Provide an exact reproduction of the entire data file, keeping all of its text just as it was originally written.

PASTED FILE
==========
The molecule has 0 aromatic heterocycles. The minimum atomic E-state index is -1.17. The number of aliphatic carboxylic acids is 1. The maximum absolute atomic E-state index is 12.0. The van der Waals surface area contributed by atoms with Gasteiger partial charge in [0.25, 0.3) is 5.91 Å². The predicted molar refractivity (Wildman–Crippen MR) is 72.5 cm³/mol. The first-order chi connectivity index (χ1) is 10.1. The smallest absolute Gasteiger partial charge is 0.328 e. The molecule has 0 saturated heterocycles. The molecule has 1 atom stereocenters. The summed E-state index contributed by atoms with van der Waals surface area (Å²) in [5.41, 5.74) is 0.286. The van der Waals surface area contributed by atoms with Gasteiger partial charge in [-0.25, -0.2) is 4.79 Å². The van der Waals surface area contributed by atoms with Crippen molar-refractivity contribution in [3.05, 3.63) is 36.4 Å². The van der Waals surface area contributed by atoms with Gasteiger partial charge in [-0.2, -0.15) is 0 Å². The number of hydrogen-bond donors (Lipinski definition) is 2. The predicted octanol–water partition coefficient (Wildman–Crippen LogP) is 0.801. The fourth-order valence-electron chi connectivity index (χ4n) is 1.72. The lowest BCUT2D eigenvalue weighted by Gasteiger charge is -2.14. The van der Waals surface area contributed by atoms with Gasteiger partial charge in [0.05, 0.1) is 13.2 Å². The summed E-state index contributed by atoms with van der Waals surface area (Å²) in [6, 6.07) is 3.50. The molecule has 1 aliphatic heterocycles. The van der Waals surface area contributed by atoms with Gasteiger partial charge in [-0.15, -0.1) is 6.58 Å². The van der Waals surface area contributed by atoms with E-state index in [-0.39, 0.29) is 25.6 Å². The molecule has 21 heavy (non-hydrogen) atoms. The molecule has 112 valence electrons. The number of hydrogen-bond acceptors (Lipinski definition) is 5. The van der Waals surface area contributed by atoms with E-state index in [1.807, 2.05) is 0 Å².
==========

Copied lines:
The molecule has 0 aromatic heterocycles. The minimum atomic E-state index is -1.17. The number of aliphatic carboxylic acids is 1. The maximum absolute atomic E-state index is 12.0. The van der Waals surface area contributed by atoms with Gasteiger partial charge in [0.25, 0.3) is 5.91 Å². The predicted molar refractivity (Wildman–Crippen MR) is 72.5 cm³/mol. The first-order chi connectivity index (χ1) is 10.1. The smallest absolute Gasteiger partial charge is 0.328 e. The molecule has 0 saturated heterocycles. The molecule has 1 atom stereocenters. The summed E-state index contributed by atoms with van der Waals surface area (Å²) in [5.41, 5.74) is 0.286. The van der Waals surface area contributed by atoms with Gasteiger partial charge in [-0.25, -0.2) is 4.79 Å². The van der Waals surface area contributed by atoms with Crippen molar-refractivity contribution in [3.05, 3.63) is 36.4 Å². The van der Waals surface area contributed by atoms with Gasteiger partial charge in [-0.2, -0.15) is 0 Å². The number of hydrogen-bond donors (Lipinski definition) is 2. The predicted octanol–water partition coefficient (Wildman–Crippen LogP) is 0.801. The fourth-order valence-electron chi connectivity index (χ4n) is 1.72. The lowest BCUT2D eigenvalue weighted by Gasteiger charge is -2.14. The van der Waals surface area contributed by atoms with Gasteiger partial charge in [0.05, 0.1) is 13.2 Å². The summed E-state index contributed by atoms with van der Waals surface area (Å²) in [6, 6.07) is 3.50. The molecule has 1 aliphatic heterocycles. The van der Waals surface area contributed by atoms with Gasteiger partial charge in [-0.15, -0.1) is 6.58 Å². The van der Waals surface area contributed by atoms with E-state index in [-0.39, 0.29) is 25.6 Å². The molecule has 21 heavy (non-hydrogen) atoms. The molecule has 112 valence electrons. The number of hydrogen-bond acceptors (Lipinski definition) is 5. The van der Waals surface area contributed by atoms with E-state index in [1.807, 2.05) is 0 Å².